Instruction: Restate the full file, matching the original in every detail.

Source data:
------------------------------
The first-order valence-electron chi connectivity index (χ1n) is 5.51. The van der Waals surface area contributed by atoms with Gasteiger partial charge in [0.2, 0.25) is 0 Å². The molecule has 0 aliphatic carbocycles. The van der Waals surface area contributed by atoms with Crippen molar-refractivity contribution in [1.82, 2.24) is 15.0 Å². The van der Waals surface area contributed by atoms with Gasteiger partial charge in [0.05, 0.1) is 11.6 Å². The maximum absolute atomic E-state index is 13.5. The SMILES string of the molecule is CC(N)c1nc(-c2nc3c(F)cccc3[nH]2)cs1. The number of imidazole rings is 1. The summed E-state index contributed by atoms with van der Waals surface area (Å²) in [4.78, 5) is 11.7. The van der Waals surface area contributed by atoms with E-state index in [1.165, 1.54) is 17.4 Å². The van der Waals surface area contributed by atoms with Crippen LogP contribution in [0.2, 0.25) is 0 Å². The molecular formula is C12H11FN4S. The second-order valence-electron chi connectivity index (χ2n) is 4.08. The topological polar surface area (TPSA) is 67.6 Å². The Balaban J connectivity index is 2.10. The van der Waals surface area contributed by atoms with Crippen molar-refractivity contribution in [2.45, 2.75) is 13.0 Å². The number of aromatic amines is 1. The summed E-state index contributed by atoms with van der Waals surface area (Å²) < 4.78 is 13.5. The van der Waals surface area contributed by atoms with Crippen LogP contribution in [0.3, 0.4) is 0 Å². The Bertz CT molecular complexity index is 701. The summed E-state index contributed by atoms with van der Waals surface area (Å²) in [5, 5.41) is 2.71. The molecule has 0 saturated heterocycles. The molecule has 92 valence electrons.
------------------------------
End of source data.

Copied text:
The first-order valence-electron chi connectivity index (χ1n) is 5.51. The van der Waals surface area contributed by atoms with Gasteiger partial charge in [0.2, 0.25) is 0 Å². The molecule has 0 aliphatic carbocycles. The van der Waals surface area contributed by atoms with Crippen molar-refractivity contribution in [1.82, 2.24) is 15.0 Å². The van der Waals surface area contributed by atoms with Gasteiger partial charge in [0.05, 0.1) is 11.6 Å². The maximum absolute atomic E-state index is 13.5. The SMILES string of the molecule is CC(N)c1nc(-c2nc3c(F)cccc3[nH]2)cs1. The number of imidazole rings is 1. The summed E-state index contributed by atoms with van der Waals surface area (Å²) in [4.78, 5) is 11.7. The van der Waals surface area contributed by atoms with E-state index in [1.165, 1.54) is 17.4 Å². The van der Waals surface area contributed by atoms with Crippen LogP contribution in [0.2, 0.25) is 0 Å². The molecular formula is C12H11FN4S. The second-order valence-electron chi connectivity index (χ2n) is 4.08. The topological polar surface area (TPSA) is 67.6 Å². The Balaban J connectivity index is 2.10. The van der Waals surface area contributed by atoms with Crippen molar-refractivity contribution in [2.45, 2.75) is 13.0 Å². The number of aromatic amines is 1. The summed E-state index contributed by atoms with van der Waals surface area (Å²) < 4.78 is 13.5. The van der Waals surface area contributed by atoms with Crippen LogP contribution in [0.3, 0.4) is 0 Å². The Bertz CT molecular complexity index is 701. The summed E-state index contributed by atoms with van der Waals surface area (Å²) in [5, 5.41) is 2.71. The molecule has 0 saturated heterocycles. The molecule has 92 valence electrons.